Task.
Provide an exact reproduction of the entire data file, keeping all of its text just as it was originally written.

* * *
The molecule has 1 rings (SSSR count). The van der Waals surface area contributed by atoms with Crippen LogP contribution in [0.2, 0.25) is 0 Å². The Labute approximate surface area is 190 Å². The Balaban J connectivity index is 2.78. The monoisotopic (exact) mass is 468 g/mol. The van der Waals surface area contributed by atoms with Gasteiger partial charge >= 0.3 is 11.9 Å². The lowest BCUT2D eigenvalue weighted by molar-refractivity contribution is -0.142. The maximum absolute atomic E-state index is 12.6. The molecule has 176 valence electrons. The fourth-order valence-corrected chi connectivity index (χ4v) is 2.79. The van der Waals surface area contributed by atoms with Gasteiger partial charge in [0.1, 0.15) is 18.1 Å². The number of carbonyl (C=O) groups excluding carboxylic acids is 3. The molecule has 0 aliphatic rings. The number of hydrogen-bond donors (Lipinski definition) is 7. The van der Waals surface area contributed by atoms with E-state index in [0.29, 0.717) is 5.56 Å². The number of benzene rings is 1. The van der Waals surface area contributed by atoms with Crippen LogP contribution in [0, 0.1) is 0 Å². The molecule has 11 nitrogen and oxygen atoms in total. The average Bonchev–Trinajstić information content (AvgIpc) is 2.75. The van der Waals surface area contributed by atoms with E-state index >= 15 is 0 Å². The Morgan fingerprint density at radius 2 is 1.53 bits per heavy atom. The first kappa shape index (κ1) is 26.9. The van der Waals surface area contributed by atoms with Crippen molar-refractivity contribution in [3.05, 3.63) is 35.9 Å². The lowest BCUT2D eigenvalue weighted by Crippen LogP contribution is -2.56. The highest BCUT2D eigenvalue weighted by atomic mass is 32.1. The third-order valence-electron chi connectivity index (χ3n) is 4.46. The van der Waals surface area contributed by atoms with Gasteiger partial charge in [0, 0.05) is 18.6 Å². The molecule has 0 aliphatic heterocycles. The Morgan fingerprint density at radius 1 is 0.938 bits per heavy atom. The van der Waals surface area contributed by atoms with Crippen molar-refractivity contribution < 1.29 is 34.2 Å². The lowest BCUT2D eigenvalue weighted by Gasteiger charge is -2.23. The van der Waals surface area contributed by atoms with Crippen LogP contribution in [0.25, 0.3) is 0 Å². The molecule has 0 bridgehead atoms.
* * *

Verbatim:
The molecule has 1 rings (SSSR count). The van der Waals surface area contributed by atoms with Crippen LogP contribution in [0.2, 0.25) is 0 Å². The Labute approximate surface area is 190 Å². The Balaban J connectivity index is 2.78. The monoisotopic (exact) mass is 468 g/mol. The van der Waals surface area contributed by atoms with Gasteiger partial charge >= 0.3 is 11.9 Å². The lowest BCUT2D eigenvalue weighted by molar-refractivity contribution is -0.142. The maximum absolute atomic E-state index is 12.6. The molecule has 176 valence electrons. The fourth-order valence-corrected chi connectivity index (χ4v) is 2.79. The van der Waals surface area contributed by atoms with Gasteiger partial charge in [0.1, 0.15) is 18.1 Å². The number of carbonyl (C=O) groups excluding carboxylic acids is 3. The molecule has 0 aliphatic rings. The number of hydrogen-bond donors (Lipinski definition) is 7. The van der Waals surface area contributed by atoms with E-state index in [0.29, 0.717) is 5.56 Å². The number of benzene rings is 1. The van der Waals surface area contributed by atoms with Crippen LogP contribution in [0, 0.1) is 0 Å². The molecule has 11 nitrogen and oxygen atoms in total. The average Bonchev–Trinajstić information content (AvgIpc) is 2.75. The van der Waals surface area contributed by atoms with E-state index >= 15 is 0 Å². The Morgan fingerprint density at radius 2 is 1.53 bits per heavy atom. The first kappa shape index (κ1) is 26.9. The van der Waals surface area contributed by atoms with Crippen molar-refractivity contribution in [3.05, 3.63) is 35.9 Å². The lowest BCUT2D eigenvalue weighted by Crippen LogP contribution is -2.56. The highest BCUT2D eigenvalue weighted by atomic mass is 32.1. The third-order valence-electron chi connectivity index (χ3n) is 4.46. The van der Waals surface area contributed by atoms with Gasteiger partial charge in [0, 0.05) is 18.6 Å². The molecule has 0 aliphatic heterocycles. The Morgan fingerprint density at radius 1 is 0.938 bits per heavy atom. The van der Waals surface area contributed by atoms with Crippen molar-refractivity contribution < 1.29 is 34.2 Å². The lowest BCUT2D eigenvalue weighted by Gasteiger charge is -2.23. The van der Waals surface area contributed by atoms with Crippen LogP contribution in [0.25, 0.3) is 0 Å². The molecule has 0 bridgehead atoms.